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Create Dynamic Excel Formulas with the OFFSET() Function

December 18, 2017

 

Microsoft Excel offers many ways to work with and analyze your data. There are loads of functions to calculate and lookup data, charts to visualize, PivotTables to quickly summarize and much more. These features, and more, combine to make Microsoft Excel a very powerful data analytics tool. Using just one of the tools Excel has to offer is great, but Excel really shines when you start combining multiple features together.

 

BUILDING A DYNAMIC SUM FORMULA

 

I got an excellent question in my complete Microsoft Excel - Beginner to Advanced course the other day and want to share it with you.

 

The question asked how you could SUM a dynamic range of cells. There are times when the user wishes to SUM the first 5 cells in a range, other times when the first 7 cells are needed and so on.

 In the above graphic, the user may want to SUM the first 5 sales amounts, other times the first 7.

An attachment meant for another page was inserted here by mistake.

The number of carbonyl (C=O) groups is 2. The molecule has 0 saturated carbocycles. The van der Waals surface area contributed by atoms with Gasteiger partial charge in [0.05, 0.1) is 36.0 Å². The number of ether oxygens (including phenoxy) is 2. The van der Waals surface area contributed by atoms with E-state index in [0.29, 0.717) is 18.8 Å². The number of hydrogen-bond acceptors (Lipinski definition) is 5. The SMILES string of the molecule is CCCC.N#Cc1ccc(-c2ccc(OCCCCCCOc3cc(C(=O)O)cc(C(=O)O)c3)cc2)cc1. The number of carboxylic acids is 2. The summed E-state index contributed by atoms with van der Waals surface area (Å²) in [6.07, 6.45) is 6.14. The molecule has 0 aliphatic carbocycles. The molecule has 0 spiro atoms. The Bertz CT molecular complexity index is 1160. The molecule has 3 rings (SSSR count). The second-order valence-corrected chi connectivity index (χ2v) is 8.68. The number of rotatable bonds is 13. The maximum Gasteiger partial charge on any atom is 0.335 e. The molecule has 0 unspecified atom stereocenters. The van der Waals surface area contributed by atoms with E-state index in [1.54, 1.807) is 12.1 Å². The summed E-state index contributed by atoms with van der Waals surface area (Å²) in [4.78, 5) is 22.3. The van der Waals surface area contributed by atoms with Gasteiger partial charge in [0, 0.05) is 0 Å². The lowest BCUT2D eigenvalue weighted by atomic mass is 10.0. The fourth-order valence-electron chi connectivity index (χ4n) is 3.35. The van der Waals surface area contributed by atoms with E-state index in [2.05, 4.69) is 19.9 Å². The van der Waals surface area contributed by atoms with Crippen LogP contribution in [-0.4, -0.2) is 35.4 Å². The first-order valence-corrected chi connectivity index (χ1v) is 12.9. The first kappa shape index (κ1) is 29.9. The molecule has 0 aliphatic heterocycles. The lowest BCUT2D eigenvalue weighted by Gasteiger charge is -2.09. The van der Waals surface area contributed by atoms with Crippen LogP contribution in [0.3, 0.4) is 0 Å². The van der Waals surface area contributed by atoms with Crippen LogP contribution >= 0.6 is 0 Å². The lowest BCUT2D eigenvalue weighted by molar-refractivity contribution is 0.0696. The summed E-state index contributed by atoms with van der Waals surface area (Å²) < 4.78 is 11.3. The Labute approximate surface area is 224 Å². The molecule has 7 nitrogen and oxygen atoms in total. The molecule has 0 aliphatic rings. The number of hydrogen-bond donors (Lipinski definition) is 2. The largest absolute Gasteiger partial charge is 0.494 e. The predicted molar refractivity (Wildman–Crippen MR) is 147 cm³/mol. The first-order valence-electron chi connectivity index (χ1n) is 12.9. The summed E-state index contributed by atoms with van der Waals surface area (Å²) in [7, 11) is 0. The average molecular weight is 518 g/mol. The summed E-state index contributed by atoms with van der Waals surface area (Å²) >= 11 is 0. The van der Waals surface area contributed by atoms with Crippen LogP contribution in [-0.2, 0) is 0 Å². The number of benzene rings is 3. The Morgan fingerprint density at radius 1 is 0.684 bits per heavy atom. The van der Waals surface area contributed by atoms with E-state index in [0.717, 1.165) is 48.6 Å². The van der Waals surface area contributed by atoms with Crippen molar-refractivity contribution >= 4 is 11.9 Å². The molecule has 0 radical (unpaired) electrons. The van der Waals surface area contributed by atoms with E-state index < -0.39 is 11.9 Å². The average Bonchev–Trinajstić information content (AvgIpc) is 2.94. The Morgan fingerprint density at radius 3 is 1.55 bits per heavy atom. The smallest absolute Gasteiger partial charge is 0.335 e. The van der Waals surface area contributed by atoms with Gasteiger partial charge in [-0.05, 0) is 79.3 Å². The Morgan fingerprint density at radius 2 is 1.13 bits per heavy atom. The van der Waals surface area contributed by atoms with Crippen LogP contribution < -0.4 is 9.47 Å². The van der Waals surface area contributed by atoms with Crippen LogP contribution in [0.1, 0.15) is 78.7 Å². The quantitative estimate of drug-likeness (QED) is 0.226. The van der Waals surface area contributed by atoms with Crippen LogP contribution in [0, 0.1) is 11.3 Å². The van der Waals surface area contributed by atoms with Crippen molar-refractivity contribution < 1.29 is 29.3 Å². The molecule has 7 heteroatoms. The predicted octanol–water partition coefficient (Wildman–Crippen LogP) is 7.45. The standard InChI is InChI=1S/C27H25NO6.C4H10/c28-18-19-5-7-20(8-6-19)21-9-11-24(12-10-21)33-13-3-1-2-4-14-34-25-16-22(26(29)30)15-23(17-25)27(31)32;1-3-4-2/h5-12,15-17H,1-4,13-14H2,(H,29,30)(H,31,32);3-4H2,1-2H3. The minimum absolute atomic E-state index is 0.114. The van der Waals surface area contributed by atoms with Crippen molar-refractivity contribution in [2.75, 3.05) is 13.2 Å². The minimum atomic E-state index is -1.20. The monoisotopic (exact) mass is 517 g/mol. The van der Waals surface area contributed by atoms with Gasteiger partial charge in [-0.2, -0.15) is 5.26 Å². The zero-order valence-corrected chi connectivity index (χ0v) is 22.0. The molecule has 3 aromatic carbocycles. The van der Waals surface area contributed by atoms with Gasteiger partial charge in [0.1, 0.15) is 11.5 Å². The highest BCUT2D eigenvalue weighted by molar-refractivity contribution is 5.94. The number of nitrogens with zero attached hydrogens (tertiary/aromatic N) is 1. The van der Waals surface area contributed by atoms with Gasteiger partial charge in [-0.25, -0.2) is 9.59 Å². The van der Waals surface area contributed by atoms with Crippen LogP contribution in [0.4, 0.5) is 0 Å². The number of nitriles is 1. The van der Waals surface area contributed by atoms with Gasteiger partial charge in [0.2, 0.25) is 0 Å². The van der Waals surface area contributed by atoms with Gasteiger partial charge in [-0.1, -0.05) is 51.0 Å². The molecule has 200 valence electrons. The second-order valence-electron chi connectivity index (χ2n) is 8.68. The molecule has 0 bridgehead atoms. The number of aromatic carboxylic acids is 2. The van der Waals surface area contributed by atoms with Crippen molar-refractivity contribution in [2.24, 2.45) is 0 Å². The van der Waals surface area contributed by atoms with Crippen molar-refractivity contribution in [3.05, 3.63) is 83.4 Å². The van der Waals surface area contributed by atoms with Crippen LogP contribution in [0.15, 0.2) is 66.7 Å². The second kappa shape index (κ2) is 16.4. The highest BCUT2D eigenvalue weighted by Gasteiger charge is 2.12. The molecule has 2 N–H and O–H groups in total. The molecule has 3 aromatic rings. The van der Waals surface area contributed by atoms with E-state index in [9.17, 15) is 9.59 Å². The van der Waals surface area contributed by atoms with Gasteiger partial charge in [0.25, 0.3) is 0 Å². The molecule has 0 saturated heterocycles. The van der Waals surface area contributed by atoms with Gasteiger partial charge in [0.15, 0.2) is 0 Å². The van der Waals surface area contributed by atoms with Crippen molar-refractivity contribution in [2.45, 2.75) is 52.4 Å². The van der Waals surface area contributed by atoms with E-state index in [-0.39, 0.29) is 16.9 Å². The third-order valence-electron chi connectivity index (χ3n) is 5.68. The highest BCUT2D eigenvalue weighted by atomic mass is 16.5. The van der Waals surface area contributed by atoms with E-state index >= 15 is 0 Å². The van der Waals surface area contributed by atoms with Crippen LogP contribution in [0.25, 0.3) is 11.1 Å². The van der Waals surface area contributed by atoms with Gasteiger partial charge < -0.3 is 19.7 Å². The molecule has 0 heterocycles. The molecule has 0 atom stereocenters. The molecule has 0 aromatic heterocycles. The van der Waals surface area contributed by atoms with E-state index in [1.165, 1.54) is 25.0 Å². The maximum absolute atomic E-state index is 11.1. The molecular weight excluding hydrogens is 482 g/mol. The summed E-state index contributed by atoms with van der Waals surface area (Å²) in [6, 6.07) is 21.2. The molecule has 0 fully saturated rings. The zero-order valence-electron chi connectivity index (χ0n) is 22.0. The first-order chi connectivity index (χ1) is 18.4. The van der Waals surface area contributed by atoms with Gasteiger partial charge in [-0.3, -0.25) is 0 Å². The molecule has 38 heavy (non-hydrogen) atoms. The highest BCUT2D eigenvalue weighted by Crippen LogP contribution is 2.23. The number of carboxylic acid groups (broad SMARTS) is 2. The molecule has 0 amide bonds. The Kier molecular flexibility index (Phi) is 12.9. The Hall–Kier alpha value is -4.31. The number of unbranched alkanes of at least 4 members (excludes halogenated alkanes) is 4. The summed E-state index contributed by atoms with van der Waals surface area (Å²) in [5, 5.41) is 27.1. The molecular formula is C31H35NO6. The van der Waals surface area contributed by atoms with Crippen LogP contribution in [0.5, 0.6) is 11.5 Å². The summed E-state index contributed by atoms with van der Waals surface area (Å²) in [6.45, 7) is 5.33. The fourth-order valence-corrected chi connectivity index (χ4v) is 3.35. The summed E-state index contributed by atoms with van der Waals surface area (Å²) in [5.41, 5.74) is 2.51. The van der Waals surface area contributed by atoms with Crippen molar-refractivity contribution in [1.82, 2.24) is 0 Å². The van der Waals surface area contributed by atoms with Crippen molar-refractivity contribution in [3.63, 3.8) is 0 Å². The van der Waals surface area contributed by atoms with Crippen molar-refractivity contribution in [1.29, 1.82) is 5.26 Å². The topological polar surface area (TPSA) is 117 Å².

We can do this by creating a SUM formula to include all the cells and then modify the formula to include only the cells need.

 

=SUM(C3:C7)

 

or

 

=SUM(C3:C10)

 

This works, but it involves manipulating the formula and isn't very user friendly.

 

OFFSET() TO THE RESCUE

 

Microsoft Excel includes a function called OFFSET().

 

OFFSET( range, rows, columns, [height], [width] )

 

Returns a reference to a range that is a specified number of rows and columns from a cell or range of cells. The reference that is returned can be a single cell or a range of cells. You can specify the number of rows and the number of columns to be returned.

 

The typical SUM formula in an Excel worksheet, SUM's up a range of cells. If you want to change the range you will need to go into the formula and adjust the referenced range.

 

By combining the SUM function with the OFFSET you can create a dynamic range to be SUM'd. This technique of combining functions is called NESTING.

 

=SUM(OFFSET(C3,0,0,5))

 

In the above example, the OFFSET() function is NESTED inside of the SUM().

 

 

Here, we can inform the SUM function to use the OFFSET function to determine which cells to include in the SUM.

 

OFFSET(C3, 0, 0, 5)

 

The above OFFSET informs the SUM function to start with the C3 cell, move 0 ROWS, move 0 COLUMNS, and to include 5 cells starting at C3 and moving down.

 

 

Now if the first 7 cells are needed in the SUM, the OFFSET function can be changed from HEIGHT = 5 to HEIGHT = 7.

 

DOWNLOAD THE EXERCISE FILE TO PRACTICE

 

SUM-OFFSET-01.XLSX

 

 

 

 

 

 

 

 

 

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